Kamogelo: music is soul food

Kamogelo Maesela in his Sepedi traditional attire.

LIMPOPO – He says he was touched by how the audience responded to the kind of music that was being played and right there and then he decided that he wanted to be a musician.

Originally from Ga-Mphahlele, the 28- year-old moved to Turfloop Unit F in an effort to advance his music career.

He formed a group called Bana-Ba-Thari in 2006 but they eventually went their separate ways, forcing him to pursue music on his own.

Kamogelo says his love for music made him resign from his nine-to-five job because he felt that music gave him a bit of financial independence, unlike having to wait to get his salary at the end of the month.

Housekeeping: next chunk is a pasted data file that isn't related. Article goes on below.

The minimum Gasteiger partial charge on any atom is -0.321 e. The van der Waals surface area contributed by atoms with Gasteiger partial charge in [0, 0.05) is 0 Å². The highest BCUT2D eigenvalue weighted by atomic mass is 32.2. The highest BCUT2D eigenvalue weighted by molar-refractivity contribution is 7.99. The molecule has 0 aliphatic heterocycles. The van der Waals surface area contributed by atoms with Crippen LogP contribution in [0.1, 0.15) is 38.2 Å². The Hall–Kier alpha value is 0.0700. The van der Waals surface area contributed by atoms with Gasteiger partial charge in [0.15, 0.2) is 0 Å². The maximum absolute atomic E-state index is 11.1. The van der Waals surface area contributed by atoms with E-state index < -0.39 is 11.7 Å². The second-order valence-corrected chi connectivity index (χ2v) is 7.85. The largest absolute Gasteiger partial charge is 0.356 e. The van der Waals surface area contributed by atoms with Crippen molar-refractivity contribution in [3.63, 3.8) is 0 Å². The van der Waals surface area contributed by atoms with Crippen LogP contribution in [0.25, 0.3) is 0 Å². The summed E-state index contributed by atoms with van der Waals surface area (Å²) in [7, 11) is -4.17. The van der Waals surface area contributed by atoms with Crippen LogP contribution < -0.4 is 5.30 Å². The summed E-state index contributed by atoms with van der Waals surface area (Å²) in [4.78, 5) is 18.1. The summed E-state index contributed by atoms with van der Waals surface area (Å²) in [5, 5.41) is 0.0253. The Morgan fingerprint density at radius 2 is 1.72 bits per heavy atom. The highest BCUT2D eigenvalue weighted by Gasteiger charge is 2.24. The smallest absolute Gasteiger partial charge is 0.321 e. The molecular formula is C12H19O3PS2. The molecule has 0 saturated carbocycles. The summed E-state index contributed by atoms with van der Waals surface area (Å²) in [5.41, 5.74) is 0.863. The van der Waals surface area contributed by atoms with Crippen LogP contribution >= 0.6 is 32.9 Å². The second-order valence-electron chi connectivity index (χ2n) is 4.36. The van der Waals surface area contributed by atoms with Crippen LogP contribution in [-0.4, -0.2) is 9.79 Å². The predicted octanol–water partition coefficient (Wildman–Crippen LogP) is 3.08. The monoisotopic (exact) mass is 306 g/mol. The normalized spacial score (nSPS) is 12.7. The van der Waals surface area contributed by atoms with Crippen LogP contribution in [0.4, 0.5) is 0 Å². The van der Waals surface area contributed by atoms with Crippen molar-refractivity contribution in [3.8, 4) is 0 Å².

“I chose traditional music because it’s unique and it connects me to my roots,” said Kamogelo, adding that a lot of people tend to forget who they are and where they come from.

He further adds that his music is meant to change people’s perceptions about tradition.

Kamogelo recently released his first album titled Bana-Ba-Ma-Africa (Children of Africa), which he says is meant to encourage unity among Africans.

The eight-track album has a title track called Mmampobe, which is a bee that he saw one night when he was walking home. The song sends out a message that the streets are not safe at night.

On this album, Kamogelo worked with co-producer, Oreme Makhubela, from Tzaneen and vocalist, Pulo Matshela, from Seshego.

“I want future generations to know about my Sepedi music even when I’m no longer here,” he said.

He concluded by saying he wants the whole of South Africa to know him and listen to his music.

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Itumeleng Sebola

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